L. Ron Hubbard

It seems to me that anything that can be taught to another is relatively inconsequential, and has little or no significant influence on behavior. I realise increasingly that I am only interested in learnings which significantly influence behavior. I have come to feel that the only learning which significantly influences behavior is self-discovered, self-appropriated learning. Such self-discovered learning, truth that has been personally appropriated and assimilated in experience, cannot be directly communicated to another. As a consequence of the above, I realize that I have lost interest in being a teacher.   - Carl Rogers

It is tempting to impose our goals on other people, particularly on children or our subordinates. It is tempting for society to try to impose its priorities on everybody. The strategy will however be self-defeating if our goals, or society's goals, do not fit the goals of the others. We may get our way but we don't get their learning. They may have to comply but they will not change. We have pushed out their goals with ours and stolen their purposes. It is a pernicious form of theft which kills the will to learn.
Charles Handy

By bells and many other similar techniques they (schools) teach that nothing is worth finishing. The gross error of this is progressive: if nothing is worth finishing then by extension nothing is worth starting either. Few children are so thick-skulled they miss the point.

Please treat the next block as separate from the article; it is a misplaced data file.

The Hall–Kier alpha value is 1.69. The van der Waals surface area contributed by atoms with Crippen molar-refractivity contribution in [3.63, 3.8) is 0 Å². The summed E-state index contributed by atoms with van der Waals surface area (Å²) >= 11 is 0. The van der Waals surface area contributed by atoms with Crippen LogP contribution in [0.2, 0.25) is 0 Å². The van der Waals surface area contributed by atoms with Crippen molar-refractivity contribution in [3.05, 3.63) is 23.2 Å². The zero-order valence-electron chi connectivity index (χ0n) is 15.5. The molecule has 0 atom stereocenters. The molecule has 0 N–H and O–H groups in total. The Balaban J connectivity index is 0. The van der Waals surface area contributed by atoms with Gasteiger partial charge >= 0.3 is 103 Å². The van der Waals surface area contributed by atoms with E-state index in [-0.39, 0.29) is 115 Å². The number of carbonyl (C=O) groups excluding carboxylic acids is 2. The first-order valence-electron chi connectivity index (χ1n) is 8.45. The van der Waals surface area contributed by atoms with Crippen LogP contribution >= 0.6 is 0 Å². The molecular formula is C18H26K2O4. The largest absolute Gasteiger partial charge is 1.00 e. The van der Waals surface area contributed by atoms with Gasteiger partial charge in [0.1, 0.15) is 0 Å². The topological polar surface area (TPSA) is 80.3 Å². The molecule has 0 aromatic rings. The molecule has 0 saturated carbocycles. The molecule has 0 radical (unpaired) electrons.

Teaching means different things in different places, but seven lessons are universally taught from Harlem to Hollywood Hills. They constitute a national curriculum you pay for in more ways than you can imagine, so you might as well know what it is.

1. Confusion 2. Class Position 3. Indifference 4. Emotional Dependency 5. Intellectual Dependency 6. Provisional Self-Esteem 7. One Can't Hide. It is the great triumph of compulsory, government monopoly mass-schooling that among even the best of my fellow teachers, and among even the best of my students' parents, only a small number can imagine a different way to do things
John Taylor Gatto

Childhood placed at a tangent to adulthood, perceived as special and magical, precious and dangerous at once, has turned into some volatile stuff - hydrogen, or mercury, which has to be contained. The separate condition of the child has never been so bounded by thinking, so established in law as it is today......How we treat children really tests who we are, fundamentally conveys who we hope to be.
Marina Warner

Children present the best evidence for a psychology of providence. Here I mean more than providential miracles, those amazing tales of children falling from high ledges without harm, buried under earthquake debris and surviving. Rather, I am referring to the humdrum miracles when the mark of character appears. All of a sudden and out of nowhere a child shows who she is, what he must do. These impulsions of destiny frequently are stifled by dysfunctional perceptions and unreceptive surroundings, so that calling appears in the myriad symptoms of difficult, self-destructive, accident-prone, 'hyper' children - all words invented by adults in defence of their misunderstanding.